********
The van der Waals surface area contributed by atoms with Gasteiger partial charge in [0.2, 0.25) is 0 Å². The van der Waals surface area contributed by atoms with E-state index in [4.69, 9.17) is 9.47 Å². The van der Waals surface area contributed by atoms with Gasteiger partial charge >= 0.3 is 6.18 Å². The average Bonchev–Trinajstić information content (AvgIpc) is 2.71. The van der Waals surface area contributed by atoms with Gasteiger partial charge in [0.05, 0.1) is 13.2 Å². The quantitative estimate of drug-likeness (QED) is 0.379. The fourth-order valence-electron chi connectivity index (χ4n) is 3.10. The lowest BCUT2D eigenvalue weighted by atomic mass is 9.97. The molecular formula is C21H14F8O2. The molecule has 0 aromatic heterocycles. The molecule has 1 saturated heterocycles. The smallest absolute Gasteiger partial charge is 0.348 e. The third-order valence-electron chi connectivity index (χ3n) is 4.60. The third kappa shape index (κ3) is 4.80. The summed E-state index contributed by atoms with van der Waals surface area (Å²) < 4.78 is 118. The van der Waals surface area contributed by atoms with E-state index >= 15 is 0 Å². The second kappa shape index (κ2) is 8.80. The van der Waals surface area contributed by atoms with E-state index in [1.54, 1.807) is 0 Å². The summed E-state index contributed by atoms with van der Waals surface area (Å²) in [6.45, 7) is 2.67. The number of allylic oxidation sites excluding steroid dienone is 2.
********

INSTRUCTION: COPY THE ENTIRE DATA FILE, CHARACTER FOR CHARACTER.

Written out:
The van der Waals surface area contributed by atoms with Gasteiger partial charge in [0.2, 0.25) is 0 Å². The van der Waals surface area contributed by atoms with E-state index in [4.69, 9.17) is 9.47 Å². The van der Waals surface area contributed by atoms with Gasteiger partial charge >= 0.3 is 6.18 Å². The average Bonchev–Trinajstić information content (AvgIpc) is 2.71. The van der Waals surface area contributed by atoms with Gasteiger partial charge in [0.05, 0.1) is 13.2 Å². The quantitative estimate of drug-likeness (QED) is 0.379. The fourth-order valence-electron chi connectivity index (χ4n) is 3.10. The lowest BCUT2D eigenvalue weighted by atomic mass is 9.97. The molecular formula is C21H14F8O2. The molecule has 0 aromatic heterocycles. The molecule has 1 saturated heterocycles. The smallest absolute Gasteiger partial charge is 0.348 e. The third-order valence-electron chi connectivity index (χ3n) is 4.60. The third kappa shape index (κ3) is 4.80. The summed E-state index contributed by atoms with van der Waals surface area (Å²) < 4.78 is 118. The van der Waals surface area contributed by atoms with E-state index >= 15 is 0 Å². The second kappa shape index (κ2) is 8.80. The van der Waals surface area contributed by atoms with E-state index in [1.54, 1.807) is 0 Å². The summed E-state index contributed by atoms with van der Waals surface area (Å²) in [6.45, 7) is 2.67. The number of allylic oxidation sites excluding steroid dienone is 2.